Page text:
COLUMBIA. Mo. — Minors in Missouri soon will be required to undergo 18 months of therapy before receiving gender-affirming health care under an emergency rule released Thursday by the state’s Republican attorney general.
Attorney General Andrew Bailey announced plans to restrict transgender health care for minors weeks ago, when protesters rallied at the Capitol to urge lawmakers to pass a law banning puberty blockers, hormones and surgeries for children.
The rule is set to take effect April 27 and expire next February.
The restrictions are in response to a former employee’s allegations of mistreatment at a transgender youth clinic in St. Louis run by Washington University. Bailey is investigating the center.
“My office is stepping up to protect children throughout the state while we investigate the allegations and how they are harming children,” Bailey said in a statement.
University spokespeople didn’t immediately respond to phone or email messages from The Associated Press seeking comment.
Moving forward, doctors who provide gender-affirming health care to minors must first provide them a lengthy list of potential negative side effects and information warning against those treatments, according to a copy of the rule released Thursday.
Health care providers will need to ensure “any psychiatric symptoms from existing mental health comorbidities of the patient have been treated and resolved” before providing gender-affirming treatments under the new rule. Physicians also must screen patients for social media addiction, autism and signs of “social contagion with respect to the patient’s gender identity.”
The FDA approved puberty blockers 30 years ago to treat children with precocious puberty — a condition that causes sexual development to begin much earlier than usual. Sex hormones — synthetic forms of estrogen and testosterone — were approved decades ago to treat hormone disorders or as birth control pills.
The FDA has not approved the medications specifically to treat gender-questioning youth, but they have been used for many years for that purpose “off label,” a common and accepted practice for many medical conditions. Doctors who treat transgender patients say those decades of use are proof the treatments are not experimental.
Critics have raise concerns about children changing their minds. Yet the evidence suggests detransitioning is not as common as opponents of transgender medical treatment for youth contend, though few studies exist and they have their weaknesses.
Bailey’s rule was released the same day Missouri’s Republican-led House voted to ban access to transgender-related health care for minors.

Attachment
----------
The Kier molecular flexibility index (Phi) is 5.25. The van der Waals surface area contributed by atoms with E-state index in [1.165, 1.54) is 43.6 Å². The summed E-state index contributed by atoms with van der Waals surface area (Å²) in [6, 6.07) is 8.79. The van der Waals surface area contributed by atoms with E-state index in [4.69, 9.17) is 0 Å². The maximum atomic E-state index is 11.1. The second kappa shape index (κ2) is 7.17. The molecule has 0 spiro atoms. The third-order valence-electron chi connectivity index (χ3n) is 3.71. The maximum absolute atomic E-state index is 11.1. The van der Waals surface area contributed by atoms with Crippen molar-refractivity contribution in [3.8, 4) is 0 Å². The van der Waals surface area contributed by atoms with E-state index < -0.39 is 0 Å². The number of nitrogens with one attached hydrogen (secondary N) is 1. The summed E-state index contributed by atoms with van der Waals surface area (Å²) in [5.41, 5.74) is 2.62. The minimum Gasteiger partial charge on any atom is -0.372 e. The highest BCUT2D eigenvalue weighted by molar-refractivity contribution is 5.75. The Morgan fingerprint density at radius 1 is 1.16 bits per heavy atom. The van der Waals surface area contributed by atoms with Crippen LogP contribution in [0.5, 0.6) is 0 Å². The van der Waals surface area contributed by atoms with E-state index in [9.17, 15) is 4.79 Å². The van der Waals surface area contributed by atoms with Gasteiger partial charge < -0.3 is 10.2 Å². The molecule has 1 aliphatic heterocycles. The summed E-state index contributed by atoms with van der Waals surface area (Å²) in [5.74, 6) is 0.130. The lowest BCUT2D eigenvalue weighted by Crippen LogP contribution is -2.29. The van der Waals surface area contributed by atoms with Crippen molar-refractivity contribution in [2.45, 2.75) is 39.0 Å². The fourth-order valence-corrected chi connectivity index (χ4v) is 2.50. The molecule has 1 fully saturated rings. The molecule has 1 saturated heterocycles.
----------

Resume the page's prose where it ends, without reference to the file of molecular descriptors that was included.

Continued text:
The House voted 103-52 along mostly party lines in favor of the ban, although the bill’s passage seems uncertain in the Senate.
The House proposal is stricter than what was passed by the GOP-led Senate, where Democrats have more influence through the use of stall tactics.
Senators compromised to exempt care for minors whose treatment is already underway. The Senate bill also would expire after four years.
The House version includes no exceptions for current treatments and would remain in effect indefinitely.
Republican Senate leaders said it’s unlikely that the House version will make it through the Senate.
“We’ve already passed legislation on this issue out of the Senate,” Senate President Pro Tem Caleb Rowden said. “We would expect the House to appreciate how hard and difficult it was and to take up our bill and pass it.”
Both the House and Senate proposals would ban inmates and prisoners from accessing gender-affirming surgeries and would end coverage of any gender-affirming treatments for Missouri patients on Medicaid, the federal health insurance program.
Advocates for LGBTQ people have condemned the legislation, describing gender-affirming care as medically necessary.
“Once again, out-of-touch politicians in Missouri are choosing to jeopardize the rights and well-being of parents and children, in a desperate attempt to rally the most radical parts of their base,” said Cathryn Oakley, state legislative director and senior counsel at the Human Rights Campaign, in a statement.
At least 13 states have now enacted laws restricting or banning gender-affirming care for minors: Alabama, Arkansas, Arizona, Georgia, Idaho, Indiana, Iowa, Kentucky, Mississippi, Tennessee, Utah, South Dakota and West Virginia. Bills are awaiingt action from governors in Kansas, Montana and North Dakota. Federal judges have blocked enforcement of laws in Alabama and Arkansas, and nearly two dozen states are considering bills this year to restrict or ban care.
House debate on the bill became emotional as some Democrats argued the ban on health care will hurt transgender children.
“You are erasing my grandchild,” said St. Louis Democratic Rep. Barbara Phifer, whose grandson is transgender.
Republican sponsor Rep. Brad Hudson, of Cape Fair, criticized Democrats for “threatening” to end political partnerships and friendships with Republicans over the bill.
Hudson said his bill “seeks to protect kids” and that it’s unfair that Democrats are describing it as hateful towards transgender children.
“A yes vote is a vote to protect kids from sex-change drugs and surgeries,” Hudson said.
Associated Press writer David A. Lieb contributed to this report from Jefferson City, Missouri.